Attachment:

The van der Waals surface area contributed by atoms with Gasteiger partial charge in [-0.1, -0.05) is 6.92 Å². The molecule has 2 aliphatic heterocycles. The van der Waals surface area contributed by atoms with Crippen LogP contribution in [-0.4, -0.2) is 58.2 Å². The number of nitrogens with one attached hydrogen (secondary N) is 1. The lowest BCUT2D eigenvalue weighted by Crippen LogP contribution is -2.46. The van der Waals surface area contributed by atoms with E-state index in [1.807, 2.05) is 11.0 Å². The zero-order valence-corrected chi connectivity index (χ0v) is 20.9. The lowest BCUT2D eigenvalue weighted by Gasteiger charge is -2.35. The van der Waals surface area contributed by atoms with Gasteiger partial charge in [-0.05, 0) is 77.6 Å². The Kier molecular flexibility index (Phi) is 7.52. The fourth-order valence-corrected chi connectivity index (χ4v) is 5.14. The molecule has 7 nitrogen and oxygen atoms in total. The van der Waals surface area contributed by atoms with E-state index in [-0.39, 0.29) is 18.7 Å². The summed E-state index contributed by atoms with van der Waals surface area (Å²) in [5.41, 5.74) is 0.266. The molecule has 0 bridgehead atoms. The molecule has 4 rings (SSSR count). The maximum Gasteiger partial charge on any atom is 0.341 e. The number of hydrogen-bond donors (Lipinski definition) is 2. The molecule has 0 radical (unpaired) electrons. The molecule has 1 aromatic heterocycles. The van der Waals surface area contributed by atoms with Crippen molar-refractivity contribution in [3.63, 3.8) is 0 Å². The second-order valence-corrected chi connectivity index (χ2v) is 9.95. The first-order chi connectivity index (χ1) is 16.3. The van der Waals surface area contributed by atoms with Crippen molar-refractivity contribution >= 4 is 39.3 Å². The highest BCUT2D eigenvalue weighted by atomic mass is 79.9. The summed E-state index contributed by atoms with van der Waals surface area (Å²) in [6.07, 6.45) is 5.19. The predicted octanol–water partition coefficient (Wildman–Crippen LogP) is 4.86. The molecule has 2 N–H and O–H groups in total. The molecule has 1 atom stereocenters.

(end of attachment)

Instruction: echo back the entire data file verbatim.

The van der Waals surface area contributed by atoms with Gasteiger partial charge in [-0.1, -0.05) is 6.92 Å². The molecule has 2 aliphatic heterocycles. The van der Waals surface area contributed by atoms with Crippen LogP contribution in [-0.4, -0.2) is 58.2 Å². The number of nitrogens with one attached hydrogen (secondary N) is 1. The lowest BCUT2D eigenvalue weighted by Crippen LogP contribution is -2.46. The van der Waals surface area contributed by atoms with E-state index in [1.807, 2.05) is 11.0 Å². The zero-order valence-corrected chi connectivity index (χ0v) is 20.9. The lowest BCUT2D eigenvalue weighted by Gasteiger charge is -2.35. The van der Waals surface area contributed by atoms with Gasteiger partial charge in [-0.05, 0) is 77.6 Å². The Kier molecular flexibility index (Phi) is 7.52. The fourth-order valence-corrected chi connectivity index (χ4v) is 5.14. The molecule has 7 nitrogen and oxygen atoms in total. The van der Waals surface area contributed by atoms with E-state index in [-0.39, 0.29) is 18.7 Å². The summed E-state index contributed by atoms with van der Waals surface area (Å²) in [5.41, 5.74) is 0.266. The molecule has 0 bridgehead atoms. The molecule has 4 rings (SSSR count). The maximum Gasteiger partial charge on any atom is 0.341 e. The number of hydrogen-bond donors (Lipinski definition) is 2. The molecule has 0 radical (unpaired) electrons. The molecule has 1 aromatic heterocycles. The van der Waals surface area contributed by atoms with Crippen molar-refractivity contribution in [3.63, 3.8) is 0 Å². The second-order valence-corrected chi connectivity index (χ2v) is 9.95. The first-order chi connectivity index (χ1) is 16.3. The van der Waals surface area contributed by atoms with Crippen molar-refractivity contribution >= 4 is 39.3 Å². The highest BCUT2D eigenvalue weighted by atomic mass is 79.9. The summed E-state index contributed by atoms with van der Waals surface area (Å²) in [6.07, 6.45) is 5.19. The predicted octanol–water partition coefficient (Wildman–Crippen LogP) is 4.86. The molecule has 2 N–H and O–H groups in total. The molecule has 1 atom stereocenters.